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There are Many Ways to Say "I Love You"
My father and conversation, mixed like water and oil. I learned in time, however, that there were more profound ways to convey ideas. As a young boy, I remember going fishing with my father somewhere in upstate N.Y. It was my introduction to the things men do and anticipation lingered like the smell of cut grass. I remember the trip was made longer by the lack of conversation and so I counted cows for hours to pass the time. Somewhere along the way, we stopped and my father bought me the fishing pole, which I would use to tame great fish. It must have been expensive because he kept reading the price tag as though it were his newspaper.
Upon arriving at our destination we launched the small boat and made way for the middle of the lake. We anchored both the boat and our reslove and readied ourselves for the business at hand. Ocasionally my father would cast a smile my way as he prepared the equipment that would conquer the demon fish. When he had finished, he spoke with short instruction " just push this button and throw her in. "
My eyes followed the journey of my rod and reel as they sliced through the cold, morning air and came to rest, precisley where intended. Without hesitation, the lake swallowed up my equipment and carried it to the bottom of the abyss. I turned to find my fathers face and the approval that can only come from such a place. His eyes, however, were locked upon the very place that swallowed up my expensive rod and they did not move from there. In time, he turned and found my eyes, then cast the smile that would affirm and seal, forever, a job done according to instruction. As I waited for him to follow suit, I wondered of the day, of monster fish and the men who come to hunt them. I wondered of my rod and reel and how long it would take them to find the big fish. As my father prepared his own rod, the rod that would follow mine, that would seek wonder from the deep and return it to us, my attention shifted to the sight of his rod slicing the waters surface and sinking to the bottom of the lake.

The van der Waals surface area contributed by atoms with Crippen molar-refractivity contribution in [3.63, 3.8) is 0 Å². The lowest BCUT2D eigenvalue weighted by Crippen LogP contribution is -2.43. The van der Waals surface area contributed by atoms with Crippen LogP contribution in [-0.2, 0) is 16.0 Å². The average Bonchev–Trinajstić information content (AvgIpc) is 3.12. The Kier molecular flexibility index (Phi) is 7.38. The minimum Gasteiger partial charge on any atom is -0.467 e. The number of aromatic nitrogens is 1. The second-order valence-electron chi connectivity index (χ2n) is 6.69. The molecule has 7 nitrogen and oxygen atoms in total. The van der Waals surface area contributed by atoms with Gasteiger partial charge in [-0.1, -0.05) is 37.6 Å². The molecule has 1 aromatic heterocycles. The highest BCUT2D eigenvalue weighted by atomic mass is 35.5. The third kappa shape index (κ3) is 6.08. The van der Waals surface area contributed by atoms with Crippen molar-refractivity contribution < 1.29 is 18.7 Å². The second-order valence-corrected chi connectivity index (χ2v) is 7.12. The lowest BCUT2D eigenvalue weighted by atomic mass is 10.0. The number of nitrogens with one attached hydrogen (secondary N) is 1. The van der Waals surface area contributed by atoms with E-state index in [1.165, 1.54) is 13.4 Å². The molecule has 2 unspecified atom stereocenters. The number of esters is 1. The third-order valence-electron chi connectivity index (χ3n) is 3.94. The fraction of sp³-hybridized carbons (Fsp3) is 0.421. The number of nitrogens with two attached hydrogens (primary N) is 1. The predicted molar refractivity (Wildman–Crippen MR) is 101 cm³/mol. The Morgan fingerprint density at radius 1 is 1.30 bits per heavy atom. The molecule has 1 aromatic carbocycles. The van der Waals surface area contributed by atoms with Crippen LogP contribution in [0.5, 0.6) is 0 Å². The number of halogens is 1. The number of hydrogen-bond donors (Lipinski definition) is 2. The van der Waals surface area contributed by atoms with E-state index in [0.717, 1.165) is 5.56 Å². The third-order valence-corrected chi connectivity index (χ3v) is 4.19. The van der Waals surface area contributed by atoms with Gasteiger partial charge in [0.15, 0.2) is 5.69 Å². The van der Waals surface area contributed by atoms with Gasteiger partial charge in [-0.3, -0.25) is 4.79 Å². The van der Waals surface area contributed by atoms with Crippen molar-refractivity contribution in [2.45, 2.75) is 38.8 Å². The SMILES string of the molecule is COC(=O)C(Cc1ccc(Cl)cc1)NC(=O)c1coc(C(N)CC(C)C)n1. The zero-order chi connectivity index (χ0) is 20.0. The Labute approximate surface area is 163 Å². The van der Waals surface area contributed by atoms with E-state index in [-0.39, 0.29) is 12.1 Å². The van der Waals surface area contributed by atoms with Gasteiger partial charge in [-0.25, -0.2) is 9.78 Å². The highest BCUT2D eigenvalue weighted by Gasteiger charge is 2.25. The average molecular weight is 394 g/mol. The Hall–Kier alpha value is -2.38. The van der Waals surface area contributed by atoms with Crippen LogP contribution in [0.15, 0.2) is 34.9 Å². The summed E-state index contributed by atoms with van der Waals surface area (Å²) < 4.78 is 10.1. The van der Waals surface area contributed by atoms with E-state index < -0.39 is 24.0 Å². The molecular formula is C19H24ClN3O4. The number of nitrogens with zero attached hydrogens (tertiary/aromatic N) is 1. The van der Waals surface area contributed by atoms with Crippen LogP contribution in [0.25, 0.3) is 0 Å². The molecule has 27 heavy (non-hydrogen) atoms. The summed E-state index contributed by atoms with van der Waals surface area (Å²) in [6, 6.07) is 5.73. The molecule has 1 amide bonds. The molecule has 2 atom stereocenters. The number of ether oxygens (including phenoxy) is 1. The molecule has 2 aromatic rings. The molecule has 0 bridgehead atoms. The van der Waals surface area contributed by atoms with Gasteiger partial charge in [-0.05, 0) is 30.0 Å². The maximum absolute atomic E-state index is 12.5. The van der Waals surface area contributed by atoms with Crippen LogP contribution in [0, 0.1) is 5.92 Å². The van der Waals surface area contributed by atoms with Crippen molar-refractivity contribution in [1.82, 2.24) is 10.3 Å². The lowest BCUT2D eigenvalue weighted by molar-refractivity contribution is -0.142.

We did not catch any fish that day. We ate sandwiches and surveyed the wild as men who sit in silence do. Then we began the return trek home, just as we had come. Free of conversation, counting cows and wondering of fish that seem smarter than the men who hunt them. Today, I remember fishing with my father. I remember conversations we didn' have. Most of all, I remember the way he said, "I love you". It has lasted a lifetime.